This might be the biggest gulf between the two teams we’ll look at. Alabama’s receiver corps has been getting stronger and stronger with each passing week and is now playing at a tremendously high level. Auburn’s group, on the other hand, is a mixed bag, and the statistics highlight both the issue, and how fakery plays a big part in the opportunities they do get. Example: Ryan Davis has 58 catches on the year, but averages less than 10 yards per catch, even with a 75-yard touchdown catch in there to throw the numbers off. Eli Stove has similar per-catch numbers. But the third starter.
Darius Slayton, has 533 yards on just 19 receptions, a gaudy 28.1-yard average, which is the intersection of legitimate deep-threat ability and plays that were heavily augmented by busted coverage. Auburn’s top bench receiver, the slight Will Hastings, is in the same boat – averages less than 2 catches per game, but picks up chunks of yardage with those catches, often because he’s been left alone.
The key for Alabama is to minimize coverage mismatches with the inside receivers, which is typically what leads to Auburn’s big plays through the air, because Stidham is more than good enough to get the ball where it needs to go. Alabama counters with a group led decisively by Calvin Ridley, who may have worked himself in to a first-round draft position with his recent play. Cameron Sims has come on nicely as a second option, and the three-headed true freshman class of Jerry Jeudy, DeVonta Smith and Henry Ruggs III are all asserting themselves nicely. Robert Foster’s immense potential continues to remain largely untapped, and who knows whether he’ll make a showing in this game.
Alabama’s tight end combo of Hale Hentges and Irv Smith Jr. is a no-contest advantage over Auburn’s Jalen Harris. Depth at receiver is similar between the two teams – Alabama may have one or two extra bodies – but the real difference here is that Alabama’s downfield players are more capable of creating their own openings. Advantage: Alabama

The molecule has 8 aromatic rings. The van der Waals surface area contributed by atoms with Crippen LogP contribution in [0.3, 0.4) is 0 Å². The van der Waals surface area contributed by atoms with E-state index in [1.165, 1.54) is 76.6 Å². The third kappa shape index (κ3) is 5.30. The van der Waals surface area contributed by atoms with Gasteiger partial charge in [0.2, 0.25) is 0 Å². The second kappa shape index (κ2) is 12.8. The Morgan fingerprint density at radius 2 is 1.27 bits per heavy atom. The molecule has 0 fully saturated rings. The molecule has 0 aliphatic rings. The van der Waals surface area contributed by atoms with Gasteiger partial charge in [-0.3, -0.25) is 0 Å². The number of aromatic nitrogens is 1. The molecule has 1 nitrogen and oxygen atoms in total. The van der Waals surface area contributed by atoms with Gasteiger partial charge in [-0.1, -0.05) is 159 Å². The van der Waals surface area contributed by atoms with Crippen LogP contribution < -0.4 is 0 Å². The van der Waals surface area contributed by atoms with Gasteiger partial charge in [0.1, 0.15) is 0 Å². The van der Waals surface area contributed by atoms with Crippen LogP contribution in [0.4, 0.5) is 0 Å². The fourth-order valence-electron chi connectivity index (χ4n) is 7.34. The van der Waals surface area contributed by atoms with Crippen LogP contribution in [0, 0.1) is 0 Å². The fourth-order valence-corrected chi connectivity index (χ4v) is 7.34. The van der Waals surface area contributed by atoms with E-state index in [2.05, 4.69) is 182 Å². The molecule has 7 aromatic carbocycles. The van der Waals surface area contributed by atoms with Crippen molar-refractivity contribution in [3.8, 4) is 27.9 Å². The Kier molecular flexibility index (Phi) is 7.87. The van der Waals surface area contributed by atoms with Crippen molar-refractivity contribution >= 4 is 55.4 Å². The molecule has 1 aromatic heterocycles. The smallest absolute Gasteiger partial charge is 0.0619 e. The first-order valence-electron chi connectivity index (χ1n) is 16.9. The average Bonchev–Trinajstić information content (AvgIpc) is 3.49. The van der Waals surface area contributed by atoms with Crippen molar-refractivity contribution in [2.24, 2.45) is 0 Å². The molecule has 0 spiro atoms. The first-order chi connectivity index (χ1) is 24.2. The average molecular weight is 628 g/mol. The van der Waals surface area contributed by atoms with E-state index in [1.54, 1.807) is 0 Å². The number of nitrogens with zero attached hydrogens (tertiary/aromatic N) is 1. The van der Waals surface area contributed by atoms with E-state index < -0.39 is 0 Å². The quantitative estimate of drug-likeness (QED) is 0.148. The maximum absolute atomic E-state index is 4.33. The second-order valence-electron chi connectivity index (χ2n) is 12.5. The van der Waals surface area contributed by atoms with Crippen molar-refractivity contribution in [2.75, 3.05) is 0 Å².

The middle of Auburn’s line stacks up with just about anyone, but the Tigers’ tackles need help in pass protection and can be highly erratic. Auburn ranks 86th in sacks allowed despite being primarily a running team, and 77th in tackles for loss allowed. Alabama? 49th and 5th in those two categories. Auburn has had health issues as well, although all players are listed as available for the weekend. If everyone is running at optimum efficiency,
Auburn’s best lineup is likely Austin Golson and Darius James at the tackle spots, Casey Dunn at center and Braden Smith and Mike Horton at guard. Smith is far and away Auburn’s best lineman, with the versatile Golson next on that list. Horton’s availability is most in question, and if he’s out, the reshuffling probably moves Golson inside somewhere and brings Prince Tega Wanogho into the game. Depth is a huge issue for Auburn; Golson is the backup at two other positions besides wherever he starts, and Marquell Harrell is the only other bench player besides Wanogho capable of starting and succeeding.
Alabama will start Bradley Bozeman at center, Jonah Williams and Matt Womack at the tackles and Lester Cotton at right guard. The only question is whether Ross Pierschbacher is healthy enough to return at left guard this week, or whether J.C. Hassenauer continues to start there. To be frank, Hassenauer has played better since taking over the spot, so this is win-win either way it goes for Alabama. Depth is no contest; Alabama goes 12-13 total players deep in this unit. Alabama is also more consistent from far left to far right. Advantage: Alabama